Algonquin: Resilience and Victims of Violence – FAQs
Click here for Resilience and Victims of Violence: Understanding Strengths to Enhance Victim Assistance Training
Who can participate in the research?
To participate in this study, you must meet all of the following criteria:
- You must be 18 years of age or older at the time of participating in this survey (although you can refer to experiences that occurred prior to age 18).
- You must have personally experienced some form of violence or abuse or be a family survivor or partner of a homicide victim.
- Your case must not be proceeding through a criminal or family court at the time of your participation in the survey.
What is the goal of the study?
The objective of this study is to learn from you about your experiences following violent crime or abuse. We’re interested in knowing what you have found helpful, any experience you may have had with the criminal justice system, and how we can improve supports to victims and survivors of violence.
Who is conducting this research?
This research is being conducted by Dr. Benjamin Roebuck (Graduate Victimology Program, Algonquin College), and Dr. Holly Johnson (Department of Criminology, University of Ottawa). The project is funded by the Social Sciences and Humanities Research Council (SSHRC).
Dr. Benjamin Roebuck is the current Program Coordinator for the Graduate Victimology program at Algonquin College. He has a strong research background, having completed his PhD in Criminology in 2014. Much of his previous research has focused on the strengths of youth experiencing homelessness. He has worked towards numerous publications, grants, and partnerships related to this area. He is an active participant in the World Society of Victimology (WSV), through which he presented his research in Japan in 2008, as well as at the annual conference in Dubrovnik, Croatia each year since 2011.
Dr Holly Johnson’s primary research interests focus on criminal justice and social responses to sexual violence, intimate partner violence and partner homicide, and on the methodological challenges to measuring the nature and prevalence of these experiences. She was principal investigator of Statistics Canada’s first national survey on violence against women and a coordinator of the International Violence Against Women Survey. Dr. Johnson is currently involved in many national and international networks aimed at refining research tools, preventing violence against women, and improving interventions and responses to these crimes. Dr. Johnson’s contributions to local community service include membership in the Ottawa Coalition to End Violence Against Women, member of the Advisory Committee to the Ottawa Police Service on improving their response to crimes of violence against women, member of the University of Ottawa Task Force on Respect and Equality, serving on advisory committees of Crime Prevention Ottawa, and member of the Steering Committee of the Canadian Feminist Alliance for International Action (FAFIA).
How will my privacy be protected?
All your answers will be kept strictly confidential and your identity protected. You will not be required to provide your name or any other information that can identify you. Your internet address will not be collected. The only people who will have access to your answers are the researchers and they won’t know your identity. When the results are published your answers will be grouped with the answers of other participants to protect your identity. You may be quoted, but the researchers will make sure that no one will be able to identify you.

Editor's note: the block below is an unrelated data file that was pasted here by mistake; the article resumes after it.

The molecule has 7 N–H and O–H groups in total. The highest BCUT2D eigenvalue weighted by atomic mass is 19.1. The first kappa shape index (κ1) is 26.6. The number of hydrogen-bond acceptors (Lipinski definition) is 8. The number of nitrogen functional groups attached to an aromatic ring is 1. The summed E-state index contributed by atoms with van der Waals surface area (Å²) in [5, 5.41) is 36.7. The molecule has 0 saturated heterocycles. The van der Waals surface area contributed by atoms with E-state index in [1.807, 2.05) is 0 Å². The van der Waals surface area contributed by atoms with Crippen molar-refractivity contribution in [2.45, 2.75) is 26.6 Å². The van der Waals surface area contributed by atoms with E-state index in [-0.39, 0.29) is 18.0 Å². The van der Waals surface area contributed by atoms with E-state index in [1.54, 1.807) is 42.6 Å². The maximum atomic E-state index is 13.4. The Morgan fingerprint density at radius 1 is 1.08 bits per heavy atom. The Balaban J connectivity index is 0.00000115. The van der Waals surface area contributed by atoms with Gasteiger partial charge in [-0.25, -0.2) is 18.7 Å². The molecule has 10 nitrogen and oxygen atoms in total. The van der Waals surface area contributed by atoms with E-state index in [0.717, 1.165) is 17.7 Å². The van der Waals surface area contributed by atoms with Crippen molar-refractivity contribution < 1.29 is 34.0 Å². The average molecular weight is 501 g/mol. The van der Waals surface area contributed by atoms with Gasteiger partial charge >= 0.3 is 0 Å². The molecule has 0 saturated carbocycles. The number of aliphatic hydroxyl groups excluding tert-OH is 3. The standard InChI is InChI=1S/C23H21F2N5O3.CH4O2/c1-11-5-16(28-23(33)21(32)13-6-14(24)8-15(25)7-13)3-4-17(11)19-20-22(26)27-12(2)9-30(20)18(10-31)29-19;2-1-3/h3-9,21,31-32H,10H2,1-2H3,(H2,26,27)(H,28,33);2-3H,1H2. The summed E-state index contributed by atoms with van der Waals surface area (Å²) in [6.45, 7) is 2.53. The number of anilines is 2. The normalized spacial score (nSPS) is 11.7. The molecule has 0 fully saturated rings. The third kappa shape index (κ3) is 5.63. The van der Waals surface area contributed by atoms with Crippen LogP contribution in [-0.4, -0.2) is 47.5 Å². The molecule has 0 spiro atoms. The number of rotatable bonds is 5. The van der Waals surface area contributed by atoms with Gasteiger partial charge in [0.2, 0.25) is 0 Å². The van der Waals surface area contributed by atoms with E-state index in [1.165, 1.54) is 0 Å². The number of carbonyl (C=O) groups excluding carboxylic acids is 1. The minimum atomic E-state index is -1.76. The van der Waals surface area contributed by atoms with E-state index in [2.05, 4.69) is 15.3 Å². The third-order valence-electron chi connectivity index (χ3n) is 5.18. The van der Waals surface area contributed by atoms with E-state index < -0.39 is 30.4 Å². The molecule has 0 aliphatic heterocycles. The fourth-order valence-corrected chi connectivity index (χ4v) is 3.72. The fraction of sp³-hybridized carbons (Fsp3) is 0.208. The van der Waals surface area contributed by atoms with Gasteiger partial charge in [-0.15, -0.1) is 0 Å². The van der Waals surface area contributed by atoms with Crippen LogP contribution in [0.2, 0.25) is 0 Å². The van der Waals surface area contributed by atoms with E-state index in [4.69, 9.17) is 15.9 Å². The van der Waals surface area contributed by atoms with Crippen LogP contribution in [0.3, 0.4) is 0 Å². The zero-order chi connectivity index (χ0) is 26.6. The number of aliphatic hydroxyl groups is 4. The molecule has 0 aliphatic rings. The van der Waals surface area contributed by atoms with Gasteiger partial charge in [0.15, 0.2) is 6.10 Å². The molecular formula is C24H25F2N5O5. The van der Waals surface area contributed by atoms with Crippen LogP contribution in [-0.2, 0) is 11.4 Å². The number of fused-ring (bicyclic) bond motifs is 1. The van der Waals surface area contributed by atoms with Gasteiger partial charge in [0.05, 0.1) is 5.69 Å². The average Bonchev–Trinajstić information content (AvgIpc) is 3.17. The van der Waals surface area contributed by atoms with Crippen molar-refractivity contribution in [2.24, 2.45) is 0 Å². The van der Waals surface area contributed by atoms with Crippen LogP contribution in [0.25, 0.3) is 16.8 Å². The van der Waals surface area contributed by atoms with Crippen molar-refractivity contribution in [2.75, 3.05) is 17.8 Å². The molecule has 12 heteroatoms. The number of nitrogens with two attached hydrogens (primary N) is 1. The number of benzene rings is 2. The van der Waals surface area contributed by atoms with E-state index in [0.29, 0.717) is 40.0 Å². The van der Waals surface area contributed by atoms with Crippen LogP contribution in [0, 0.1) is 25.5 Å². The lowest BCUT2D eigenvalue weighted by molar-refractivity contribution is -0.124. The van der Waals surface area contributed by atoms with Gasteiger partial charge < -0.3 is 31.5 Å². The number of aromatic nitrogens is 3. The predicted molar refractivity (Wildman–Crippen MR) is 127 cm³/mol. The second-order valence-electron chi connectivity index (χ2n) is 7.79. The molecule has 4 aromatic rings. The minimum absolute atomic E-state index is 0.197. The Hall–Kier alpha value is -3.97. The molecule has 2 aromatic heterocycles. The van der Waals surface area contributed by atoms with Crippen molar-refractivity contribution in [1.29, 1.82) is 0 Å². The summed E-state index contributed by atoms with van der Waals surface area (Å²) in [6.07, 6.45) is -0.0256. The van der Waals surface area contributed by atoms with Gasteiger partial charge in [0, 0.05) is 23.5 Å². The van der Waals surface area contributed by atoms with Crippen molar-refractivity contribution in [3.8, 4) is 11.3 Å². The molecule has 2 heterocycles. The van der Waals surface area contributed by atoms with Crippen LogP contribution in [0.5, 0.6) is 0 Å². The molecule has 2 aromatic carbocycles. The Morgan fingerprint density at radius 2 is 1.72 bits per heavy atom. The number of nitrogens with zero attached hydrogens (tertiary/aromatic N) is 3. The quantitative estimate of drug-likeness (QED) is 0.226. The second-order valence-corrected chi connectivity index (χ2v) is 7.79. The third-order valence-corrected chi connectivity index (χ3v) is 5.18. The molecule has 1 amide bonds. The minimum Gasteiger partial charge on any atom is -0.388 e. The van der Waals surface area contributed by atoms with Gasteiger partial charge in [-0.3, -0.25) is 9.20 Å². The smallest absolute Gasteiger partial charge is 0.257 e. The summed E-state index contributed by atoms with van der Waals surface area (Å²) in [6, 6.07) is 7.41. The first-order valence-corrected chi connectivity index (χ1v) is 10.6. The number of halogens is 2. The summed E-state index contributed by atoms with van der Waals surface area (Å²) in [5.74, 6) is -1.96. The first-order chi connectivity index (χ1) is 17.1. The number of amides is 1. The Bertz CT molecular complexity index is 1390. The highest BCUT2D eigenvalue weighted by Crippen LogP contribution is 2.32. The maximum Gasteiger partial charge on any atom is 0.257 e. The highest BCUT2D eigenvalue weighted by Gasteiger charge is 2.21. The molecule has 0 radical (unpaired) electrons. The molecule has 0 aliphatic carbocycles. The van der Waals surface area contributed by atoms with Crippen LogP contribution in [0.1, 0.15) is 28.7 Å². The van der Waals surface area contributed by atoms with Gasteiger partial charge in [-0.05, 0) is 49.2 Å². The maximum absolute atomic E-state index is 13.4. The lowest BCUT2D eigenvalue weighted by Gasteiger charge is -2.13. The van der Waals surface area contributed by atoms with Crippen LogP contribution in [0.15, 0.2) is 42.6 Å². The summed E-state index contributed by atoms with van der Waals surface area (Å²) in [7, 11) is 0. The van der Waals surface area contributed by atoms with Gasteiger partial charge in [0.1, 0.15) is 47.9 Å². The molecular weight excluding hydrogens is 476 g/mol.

How long will the survey take?
The survey should take about 20 minutes to complete.
What if I decide I don’t want to finish the survey once I’ve started?
This is a voluntary survey and you may refuse to answer any questions. You are free to withdraw from the study at any time. However, because this survey is completely anonymous, it will not be possible to withdraw your answers once you have hit the ‘submit’ button at the end.
What if the survey brings up strong emotions or memories for me?
Depending on your experiences, some questions may be difficult to answer or may trigger negative feelings. A list of support services is provided at the beginning and the end of the survey in case such feelings arise.
List of Support Services
Depending on your experiences, some questions in the survey may be difficult to answer or may trigger negative feelings. We encourage you to contact the services that apply to you and your situation if you need them.
Yukon: VictimLink 1-800-563-0808
Northwest Territories: Victim Services Helpline 1-867-767-9261
Nunavut: Government of Nunavut Crisis Line 1-866-456-5216
Nunavut Kamatsiaqtut Help Line 1-800-265-3333
British Columbia: VictimLink BC 1-800-563-0808
Alberta: Victims of Crime 310-0000
Saskatchewan: Crisis Line 1-306-244-2224
Manitoba: Victim Rights Support Service (VRSS) 1-866-484-2846
Ontario: Victim Support Line (VSL) 1-888-579-2888 or Greater Toronto Area 1-416-314-2447
Québec: Crime Victims Assistance Centres (CAVAC) 1-866-532-2822
New Brunswick: Chimo Helpline 1-800-667-5005
Prince Edward Island: Island Helpline 1-800-218-2885
Nova Scotia: Victim Services 1-888-470-0773
Newfoundland/Labrador: Crisis Centre 1-888-737-4668